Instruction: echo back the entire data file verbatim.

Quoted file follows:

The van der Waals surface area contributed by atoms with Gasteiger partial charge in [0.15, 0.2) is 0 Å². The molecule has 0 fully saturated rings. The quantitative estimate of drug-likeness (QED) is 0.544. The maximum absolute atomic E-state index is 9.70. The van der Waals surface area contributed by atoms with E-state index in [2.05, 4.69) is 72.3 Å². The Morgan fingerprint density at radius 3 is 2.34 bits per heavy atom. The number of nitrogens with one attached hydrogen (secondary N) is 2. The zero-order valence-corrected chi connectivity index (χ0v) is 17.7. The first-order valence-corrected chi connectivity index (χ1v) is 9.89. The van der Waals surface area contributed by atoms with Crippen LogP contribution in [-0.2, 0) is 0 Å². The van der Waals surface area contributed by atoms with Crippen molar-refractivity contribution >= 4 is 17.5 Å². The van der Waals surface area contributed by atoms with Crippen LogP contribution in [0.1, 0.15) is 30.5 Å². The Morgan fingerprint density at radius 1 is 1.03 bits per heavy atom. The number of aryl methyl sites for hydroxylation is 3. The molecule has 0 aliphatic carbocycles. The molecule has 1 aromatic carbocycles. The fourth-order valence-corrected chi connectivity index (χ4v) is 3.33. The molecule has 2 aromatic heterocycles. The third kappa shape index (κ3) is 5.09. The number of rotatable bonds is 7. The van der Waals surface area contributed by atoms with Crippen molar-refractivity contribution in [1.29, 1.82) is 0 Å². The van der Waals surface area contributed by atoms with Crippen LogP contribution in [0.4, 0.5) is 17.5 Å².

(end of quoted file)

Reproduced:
The van der Waals surface area contributed by atoms with Gasteiger partial charge in [0.15, 0.2) is 0 Å². The molecule has 0 fully saturated rings. The quantitative estimate of drug-likeness (QED) is 0.544. The maximum absolute atomic E-state index is 9.70. The van der Waals surface area contributed by atoms with E-state index in [2.05, 4.69) is 72.3 Å². The Morgan fingerprint density at radius 3 is 2.34 bits per heavy atom. The number of nitrogens with one attached hydrogen (secondary N) is 2. The zero-order valence-corrected chi connectivity index (χ0v) is 17.7. The first-order valence-corrected chi connectivity index (χ1v) is 9.89. The van der Waals surface area contributed by atoms with Crippen LogP contribution in [-0.2, 0) is 0 Å². The van der Waals surface area contributed by atoms with Crippen molar-refractivity contribution >= 4 is 17.5 Å². The van der Waals surface area contributed by atoms with Crippen LogP contribution in [0.1, 0.15) is 30.5 Å². The Morgan fingerprint density at radius 1 is 1.03 bits per heavy atom. The number of aryl methyl sites for hydroxylation is 3. The molecule has 0 aliphatic carbocycles. The molecule has 1 aromatic carbocycles. The fourth-order valence-corrected chi connectivity index (χ4v) is 3.33. The molecule has 2 aromatic heterocycles. The third kappa shape index (κ3) is 5.09. The number of rotatable bonds is 7. The van der Waals surface area contributed by atoms with Crippen molar-refractivity contribution in [1.29, 1.82) is 0 Å². The van der Waals surface area contributed by atoms with Crippen LogP contribution in [0.4, 0.5) is 17.5 Å².